And anything with more than 18 skills as too broad for a talent.  However, if we follow the logic, we come to a 20-point "talent" covering "up to" 24 skills.  Of course, as you get to broader and broader talents, you lose a lot of your value.  What are the chances that you'll want all 24 skills all the time? Unlikely. You become better off focusing on the more narrow skills because you're more likely to get bang for your buck.  But even so, this gives us a pretty good idea of how many skills should be associated with a 20-point attribute: ~24, not ~90 to 144.  This means that if you want to wildly reduce the number of skills, feel free!

So here's an abbreviated list of skills for you:

Abbreviated Skill List:

DX
  • Acrobatics (H)
  • Beam Weapon (E) (Includes Gunner (Beams))
  • Bow (A) (Includes Crossbow)
  • Driving (A)
  • Escape (H)
  • Fencing (A)
  • Flail (H)
  • Guns (E) (Includes Gunner)
  • Impact Weapon (A)
  • Innate Attack (E)
  • Pilot (A)
  • Pole Weapon (A)
  • Riding (A)
  • Shield (E)
  • Sling (H)
  • Steal (H) (Includes Filch and Pickpocket, might also contain Sleight of Hand)
  • Stealth (A) (Includes Shadowing and Camouflage)
  • Sword (A)
  • Throwing (A)
  • Tonfa (A)
  • Unarmed Grappling (A)
  • Unarmed Striking(A)
  • Whip (A)

IQ
  • Acting (A)
  • Animal Handling (A)
  • Artillery (A)
  • Computers (H) (Includes Computer Operation, Programming, Hacking, etc)
  • Connoisseur (A)
  • Diplomacy (H)
  • Disguise (A)
  • Electronics (A) (Includes all Electronics skills; you can specialize by type if you like)
  • Expert Skill (H) (Catch all for all the various nitty gritty lore skills, like Anthrolopology or Biology, etc)
  • Fast-Talk (A)
  • Forgery (A) (Includes Counterfeiting)
  • Gambling (A)
  • Games (E)
  • Hidden Lore (A)
  • Hobby Skills (E)
  • Holdout/Smuggling (A)
  • Intelligence Analaysis/Criminology (A) (Basically all skills for integrating and finding clues)
  • Law/Belief Systems (H) (Includes philosophy, theology and law; you roll against this to know what you can and cannot do)
  • Leadership (A)
  • Lockpicking (A)
  • Medicine (H) (Diagnosis, Physician, First-Aid, Surgery, Pharmacy, etc)
  • Merchant (A)
  • Navigation (A)
  • Performance (A)
  • Politics (A)
  • Professional Skill (E) (Dropped to E; also includes Soldier and Crewman)
  • Repair (H) (All the repair skills, including mechanic and electrician, etc)
  • Research (A)
  • Rituals (H) (Including Ritual Magic, Religious Ritual, and any highly precise ritual)
  • Savoir-Faire (E)
  • Strategy/Tactics (H)
  • Streetwise (A)
  • Traps (A)

Per
  • Reading People (H) (Includes Body Language, Lip Reading, Detect Lies and Psychology)
  • Scrounging (E)
  • Search (A)
  • Survival (A) (Includes Urban Survival)
  • Tracking (A)
  • Weather Sense (A)

Will
  • Intimidation (A)
  • Mental Strength (E)
  • Mind Block (A)
HT

  • Body Control (H) (Includes Breath Control, Autohypnosis, Body Sense, anything that has to do with understanding and manipulating your body)
  • Climbing (A)
  • Flight (A)
  • Jumping (E)
  • Lifting (E)
  • Running (E)
  • Sex-Appeal (A)
  • Sports (E)
  • Swimming (E)
I've tried to base this list off what I tend to see come up in RPGs, or based on better ways to handle it. Why does GURPS insist that Biology and Computer Programming are separate skills but Epidemiology or Computer Security are just Expert Skills? Wouldn't all such highly expert-based skills be expert skills?  I've also collapsed broad categories into a single thing ("Sword" and "Impact Weapons") as those are categories GURPS themselves use, so why not use them here? I've removed skills that people treat like perks, like Area Knowledge or Fast Draw.  A lot of the skills here typically have specializations; I suggest keeping that as is. If you would allow a talent to apply to all the specializations, then allow the attribute to apply.  I didn't worry about obviously supernatural skills, like Psionic skills, cinematic "Chi" skills or magic spells. Those are "add-ons" that not every campaign would use.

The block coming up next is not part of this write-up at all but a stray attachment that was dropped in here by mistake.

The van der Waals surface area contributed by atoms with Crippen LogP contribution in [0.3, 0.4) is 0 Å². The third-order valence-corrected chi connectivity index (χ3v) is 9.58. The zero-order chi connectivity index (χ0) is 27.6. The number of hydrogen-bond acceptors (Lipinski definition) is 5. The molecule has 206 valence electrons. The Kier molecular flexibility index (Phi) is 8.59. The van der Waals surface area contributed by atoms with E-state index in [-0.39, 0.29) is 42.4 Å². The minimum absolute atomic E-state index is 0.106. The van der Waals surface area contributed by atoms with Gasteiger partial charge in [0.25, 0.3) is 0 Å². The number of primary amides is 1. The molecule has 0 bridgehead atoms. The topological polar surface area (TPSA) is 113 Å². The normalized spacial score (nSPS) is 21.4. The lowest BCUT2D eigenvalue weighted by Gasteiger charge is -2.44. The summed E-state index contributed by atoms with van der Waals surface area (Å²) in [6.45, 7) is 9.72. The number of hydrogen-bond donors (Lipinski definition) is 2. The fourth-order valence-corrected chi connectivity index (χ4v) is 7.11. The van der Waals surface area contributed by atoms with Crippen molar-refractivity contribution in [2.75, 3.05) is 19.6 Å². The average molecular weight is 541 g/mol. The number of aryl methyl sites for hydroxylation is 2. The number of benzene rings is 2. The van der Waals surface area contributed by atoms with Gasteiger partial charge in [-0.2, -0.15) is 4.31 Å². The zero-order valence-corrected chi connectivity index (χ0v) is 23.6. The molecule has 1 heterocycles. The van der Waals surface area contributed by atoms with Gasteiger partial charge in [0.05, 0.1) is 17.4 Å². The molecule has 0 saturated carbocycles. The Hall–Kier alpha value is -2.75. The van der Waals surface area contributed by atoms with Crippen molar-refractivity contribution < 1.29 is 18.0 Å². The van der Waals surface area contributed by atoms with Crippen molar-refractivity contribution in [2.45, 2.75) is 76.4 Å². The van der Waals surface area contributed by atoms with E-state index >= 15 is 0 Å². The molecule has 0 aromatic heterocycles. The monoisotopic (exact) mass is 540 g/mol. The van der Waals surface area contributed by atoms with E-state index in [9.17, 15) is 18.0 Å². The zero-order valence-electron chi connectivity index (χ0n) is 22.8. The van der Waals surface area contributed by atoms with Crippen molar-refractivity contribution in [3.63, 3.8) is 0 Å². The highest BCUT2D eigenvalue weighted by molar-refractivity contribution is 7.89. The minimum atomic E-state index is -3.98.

In this version, DX is pretty spot on for a 20 point talent, Per and Will for a 5 point talent, and HT for a 10 point talent. IQ is still overly broad and probably still clocks in at 20-30, but you can ignore that if you like. I make no statements about how to handle things like whether IQ should contain Will and Per, or whether DX should still contribute to Basic Speed, etc.  I've created this as a template for how you might shrink skill lists, that's all.

On that note, you doubtless look at this and see skills I missed, or find some of the skills overly broad.  I think that's fine.  The point is that this shows you what a skill list, more in line with the actual costs of skills and talents, would look like.  If you find you need to expand them, then perhaps you understand why SJGames thinks 144 skills for IQ isn't a terrible idea.  If you find you'd expand some but eliminate or shrink others, that's also fine.  This is not meant as the master list of all necessary skills. It's meant as a starting point for your own ideas.

Some suggestions for skills: I think a skill should be something you're willing to invest multiple points in (fast-draw and area knowledge are bad skills, because hardly anyone dumps 20 points in them to push them up to skill 18 or whatever), and they should be broad enough to tolerate techniques (no "one use" skills, like Breath Control or Meditation). In a more collapsed skill list system, I suggest removing the idea of skills defaulting to other skills as much as possible; skills that default to one another suggest a group of related proficiencies that could be collapsed into a single skill; people who want to differentiate themselves (a doctor who is a better diagnostician than he is a surgeon) can do so with techniques.